This intriguing USAF book contains thought-provoking essays on the role of the U.S. Air Force in national security issues from World War II through Vietnam to current times. Topics covered include:
World War II * The First Air Staff * Doolittle: Renaissance Man of Aviation * Prelude to War * The Overlord Air Controversy * The Genius of George C. Kenney * General Arnold, the Atomic Bomb, and the Surrender of Japan * The Postwar World * The Quiet Victory * The Strategic World of 1946 * Planning and Organizing the Air Force * Arnold, Eisenhower, and Norstad: The Fight for Air Independence * Men Who Made the Air Force * When the Color Line Ended * Roles and Missions * The Defense Unification Battle, 1947-50 * The Battle of the B-36 * The Quiet Coup of 1949 * The Korean War * Truman's War * The First Five Years of the First 50 * The Cold War * The Blueprint for Cold War Defense * The New Look in Retrospect * Scientists, Politics, and the Bomb * The Uses of History in the Nuclear Age * The War in Southeast Asia * The New American Military * Strategic Superiority and Vietnam * The Vietnam Manipulators * Reprise * The USAF in the Defense Establishment * American Chieftains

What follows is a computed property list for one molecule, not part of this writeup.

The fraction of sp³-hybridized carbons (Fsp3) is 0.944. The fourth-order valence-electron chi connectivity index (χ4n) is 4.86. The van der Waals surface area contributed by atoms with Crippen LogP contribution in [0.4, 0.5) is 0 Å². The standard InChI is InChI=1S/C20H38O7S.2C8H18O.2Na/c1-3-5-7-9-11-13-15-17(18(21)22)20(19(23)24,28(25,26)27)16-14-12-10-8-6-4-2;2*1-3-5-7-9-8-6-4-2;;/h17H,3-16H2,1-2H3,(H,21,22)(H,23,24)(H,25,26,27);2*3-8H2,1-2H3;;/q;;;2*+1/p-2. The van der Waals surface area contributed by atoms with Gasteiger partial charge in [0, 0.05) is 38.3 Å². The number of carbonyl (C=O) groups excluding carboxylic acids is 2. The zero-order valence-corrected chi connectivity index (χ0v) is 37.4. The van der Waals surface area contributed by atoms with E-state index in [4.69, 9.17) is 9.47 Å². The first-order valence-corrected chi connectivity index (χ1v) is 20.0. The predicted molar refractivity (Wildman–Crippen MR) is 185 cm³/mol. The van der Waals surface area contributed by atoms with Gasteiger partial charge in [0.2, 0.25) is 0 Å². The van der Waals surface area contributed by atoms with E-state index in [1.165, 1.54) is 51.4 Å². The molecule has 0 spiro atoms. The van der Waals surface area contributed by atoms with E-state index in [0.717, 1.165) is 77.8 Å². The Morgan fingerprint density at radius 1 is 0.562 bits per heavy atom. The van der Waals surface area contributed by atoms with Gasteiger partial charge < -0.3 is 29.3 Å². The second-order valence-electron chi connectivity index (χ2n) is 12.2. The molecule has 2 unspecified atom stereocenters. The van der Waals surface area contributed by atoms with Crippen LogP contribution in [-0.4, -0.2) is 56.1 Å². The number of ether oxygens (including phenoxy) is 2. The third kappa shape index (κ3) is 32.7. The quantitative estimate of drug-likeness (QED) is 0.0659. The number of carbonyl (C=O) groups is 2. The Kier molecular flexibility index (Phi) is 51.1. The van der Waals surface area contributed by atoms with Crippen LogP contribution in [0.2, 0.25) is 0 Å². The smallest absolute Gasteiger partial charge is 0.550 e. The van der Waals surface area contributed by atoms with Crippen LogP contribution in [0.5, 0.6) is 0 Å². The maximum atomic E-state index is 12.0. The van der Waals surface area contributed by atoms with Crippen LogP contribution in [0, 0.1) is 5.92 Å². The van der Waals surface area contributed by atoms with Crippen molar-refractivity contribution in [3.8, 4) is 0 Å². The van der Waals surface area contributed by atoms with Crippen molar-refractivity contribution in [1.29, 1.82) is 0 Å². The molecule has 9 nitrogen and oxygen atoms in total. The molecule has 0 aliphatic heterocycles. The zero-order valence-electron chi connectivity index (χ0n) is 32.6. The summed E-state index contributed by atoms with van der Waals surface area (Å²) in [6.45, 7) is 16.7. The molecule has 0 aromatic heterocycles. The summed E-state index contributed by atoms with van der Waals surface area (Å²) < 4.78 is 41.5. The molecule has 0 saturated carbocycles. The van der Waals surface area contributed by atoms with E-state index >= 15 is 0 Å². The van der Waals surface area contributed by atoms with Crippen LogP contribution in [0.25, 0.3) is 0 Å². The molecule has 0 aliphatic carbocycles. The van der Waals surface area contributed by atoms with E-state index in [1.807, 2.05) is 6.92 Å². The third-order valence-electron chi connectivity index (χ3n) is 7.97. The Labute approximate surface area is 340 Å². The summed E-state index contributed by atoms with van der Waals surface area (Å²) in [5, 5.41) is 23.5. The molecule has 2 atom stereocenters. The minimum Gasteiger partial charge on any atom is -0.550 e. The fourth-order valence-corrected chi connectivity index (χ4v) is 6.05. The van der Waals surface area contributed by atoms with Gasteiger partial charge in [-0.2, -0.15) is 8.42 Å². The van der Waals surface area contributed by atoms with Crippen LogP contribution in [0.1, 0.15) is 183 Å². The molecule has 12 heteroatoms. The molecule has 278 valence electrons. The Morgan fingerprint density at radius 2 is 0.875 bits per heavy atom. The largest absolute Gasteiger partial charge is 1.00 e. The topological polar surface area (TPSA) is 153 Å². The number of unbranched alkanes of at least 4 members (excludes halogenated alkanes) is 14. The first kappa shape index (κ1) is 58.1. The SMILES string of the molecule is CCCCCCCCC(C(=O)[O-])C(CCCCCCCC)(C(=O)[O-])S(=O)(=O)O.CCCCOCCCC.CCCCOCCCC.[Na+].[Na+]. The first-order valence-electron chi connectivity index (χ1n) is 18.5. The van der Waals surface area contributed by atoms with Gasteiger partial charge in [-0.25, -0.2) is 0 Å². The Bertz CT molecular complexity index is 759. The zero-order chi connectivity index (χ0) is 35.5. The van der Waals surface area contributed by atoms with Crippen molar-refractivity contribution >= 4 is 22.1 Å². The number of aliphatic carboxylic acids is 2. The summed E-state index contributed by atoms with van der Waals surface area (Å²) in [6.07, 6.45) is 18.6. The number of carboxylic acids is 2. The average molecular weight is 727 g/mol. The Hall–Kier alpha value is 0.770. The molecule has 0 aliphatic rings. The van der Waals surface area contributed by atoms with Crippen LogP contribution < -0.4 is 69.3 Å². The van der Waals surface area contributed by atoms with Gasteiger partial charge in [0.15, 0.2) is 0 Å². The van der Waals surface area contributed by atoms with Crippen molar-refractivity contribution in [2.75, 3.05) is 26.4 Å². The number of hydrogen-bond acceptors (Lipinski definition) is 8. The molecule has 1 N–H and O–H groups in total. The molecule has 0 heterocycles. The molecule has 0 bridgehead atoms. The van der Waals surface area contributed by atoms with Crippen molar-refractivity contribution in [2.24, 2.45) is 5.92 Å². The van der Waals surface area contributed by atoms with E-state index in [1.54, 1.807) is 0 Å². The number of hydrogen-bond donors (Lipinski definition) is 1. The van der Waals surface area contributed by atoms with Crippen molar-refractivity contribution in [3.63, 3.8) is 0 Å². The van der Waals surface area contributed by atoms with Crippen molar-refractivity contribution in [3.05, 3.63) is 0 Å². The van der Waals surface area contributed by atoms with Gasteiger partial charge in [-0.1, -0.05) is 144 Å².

In the twentieth century, the impact of flight reached into every corner of American society. However, nowhere has its impact been more dramatic than in the realm of military affairs. Over the past one hundred years, the evolution of military aviation technology has altered the way Americans have looked at national security. The development of military aviation has had an enormous impact upon the battlefield which, in turn, has transformed international politics and the crafting of national security policy. The question of how best to protect the United States against external military threats has come to involve the projection of military power abroad. With the passage of time and accelerated advancement of military aviation technology, the organization and development of air forces have assumed greater urgency and significance. In 1934, James H. "Jimmy" Doolittle noted that "the future security of our nation is dependent upon an adequate air force...this will become increasingly important as the science of aviation advances." Today, the United States Air Force (USAF) is the world's premier air arm. Among major nations, it is also the youngest, having been established in September 1947 in the wake of World War II. During the first half of the twentieth century, as part of the United States Army, the air arm was constantly striving for autonomy. Consequently, the question of how to organize military aviation increasingly occupied the nation's legislators.